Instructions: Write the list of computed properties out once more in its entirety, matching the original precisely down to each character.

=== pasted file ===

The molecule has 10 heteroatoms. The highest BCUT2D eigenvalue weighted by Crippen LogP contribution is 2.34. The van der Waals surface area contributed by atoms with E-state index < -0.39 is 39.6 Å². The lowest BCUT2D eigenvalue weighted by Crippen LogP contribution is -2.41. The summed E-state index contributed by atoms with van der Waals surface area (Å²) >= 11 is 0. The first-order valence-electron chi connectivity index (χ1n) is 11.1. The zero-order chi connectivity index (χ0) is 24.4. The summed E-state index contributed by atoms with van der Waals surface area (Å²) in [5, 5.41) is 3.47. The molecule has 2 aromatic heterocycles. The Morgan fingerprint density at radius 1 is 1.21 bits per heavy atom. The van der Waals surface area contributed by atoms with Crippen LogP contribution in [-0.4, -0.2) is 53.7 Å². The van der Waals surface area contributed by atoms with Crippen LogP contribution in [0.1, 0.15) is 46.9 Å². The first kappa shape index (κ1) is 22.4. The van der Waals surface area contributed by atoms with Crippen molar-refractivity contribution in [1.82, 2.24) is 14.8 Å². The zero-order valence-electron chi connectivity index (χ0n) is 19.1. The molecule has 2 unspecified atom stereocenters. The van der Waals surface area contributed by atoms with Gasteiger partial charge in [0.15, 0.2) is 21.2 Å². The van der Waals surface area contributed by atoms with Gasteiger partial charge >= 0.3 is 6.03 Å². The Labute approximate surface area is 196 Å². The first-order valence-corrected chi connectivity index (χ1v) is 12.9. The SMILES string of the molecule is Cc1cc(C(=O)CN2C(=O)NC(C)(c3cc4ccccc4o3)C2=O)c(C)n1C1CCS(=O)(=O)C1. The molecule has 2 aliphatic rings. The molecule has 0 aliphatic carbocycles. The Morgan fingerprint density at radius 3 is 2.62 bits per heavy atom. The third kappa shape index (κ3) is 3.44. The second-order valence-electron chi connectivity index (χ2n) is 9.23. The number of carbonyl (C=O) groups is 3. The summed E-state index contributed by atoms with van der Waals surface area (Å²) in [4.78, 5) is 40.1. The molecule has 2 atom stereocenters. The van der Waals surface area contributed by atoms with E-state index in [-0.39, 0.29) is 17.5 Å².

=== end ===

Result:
The molecule has 10 heteroatoms. The highest BCUT2D eigenvalue weighted by Crippen LogP contribution is 2.34. The van der Waals surface area contributed by atoms with E-state index < -0.39 is 39.6 Å². The lowest BCUT2D eigenvalue weighted by Crippen LogP contribution is -2.41. The summed E-state index contributed by atoms with van der Waals surface area (Å²) >= 11 is 0. The first-order valence-electron chi connectivity index (χ1n) is 11.1. The zero-order chi connectivity index (χ0) is 24.4. The summed E-state index contributed by atoms with van der Waals surface area (Å²) in [5, 5.41) is 3.47. The molecule has 2 aromatic heterocycles. The Morgan fingerprint density at radius 1 is 1.21 bits per heavy atom. The van der Waals surface area contributed by atoms with Crippen LogP contribution in [-0.4, -0.2) is 53.7 Å². The van der Waals surface area contributed by atoms with Crippen LogP contribution in [0.1, 0.15) is 46.9 Å². The first kappa shape index (κ1) is 22.4. The van der Waals surface area contributed by atoms with Crippen molar-refractivity contribution in [1.82, 2.24) is 14.8 Å². The zero-order valence-electron chi connectivity index (χ0n) is 19.1. The molecule has 2 unspecified atom stereocenters. The van der Waals surface area contributed by atoms with Gasteiger partial charge in [0.15, 0.2) is 21.2 Å². The van der Waals surface area contributed by atoms with Gasteiger partial charge >= 0.3 is 6.03 Å². The Labute approximate surface area is 196 Å². The first-order valence-corrected chi connectivity index (χ1v) is 12.9. The SMILES string of the molecule is Cc1cc(C(=O)CN2C(=O)NC(C)(c3cc4ccccc4o3)C2=O)c(C)n1C1CCS(=O)(=O)C1. The molecule has 2 aliphatic rings. The molecule has 0 aliphatic carbocycles. The Morgan fingerprint density at radius 3 is 2.62 bits per heavy atom. The third kappa shape index (κ3) is 3.44. The second-order valence-electron chi connectivity index (χ2n) is 9.23. The number of carbonyl (C=O) groups is 3. The summed E-state index contributed by atoms with van der Waals surface area (Å²) in [4.78, 5) is 40.1. The molecule has 2 atom stereocenters. The van der Waals surface area contributed by atoms with E-state index in [-0.39, 0.29) is 17.5 Å².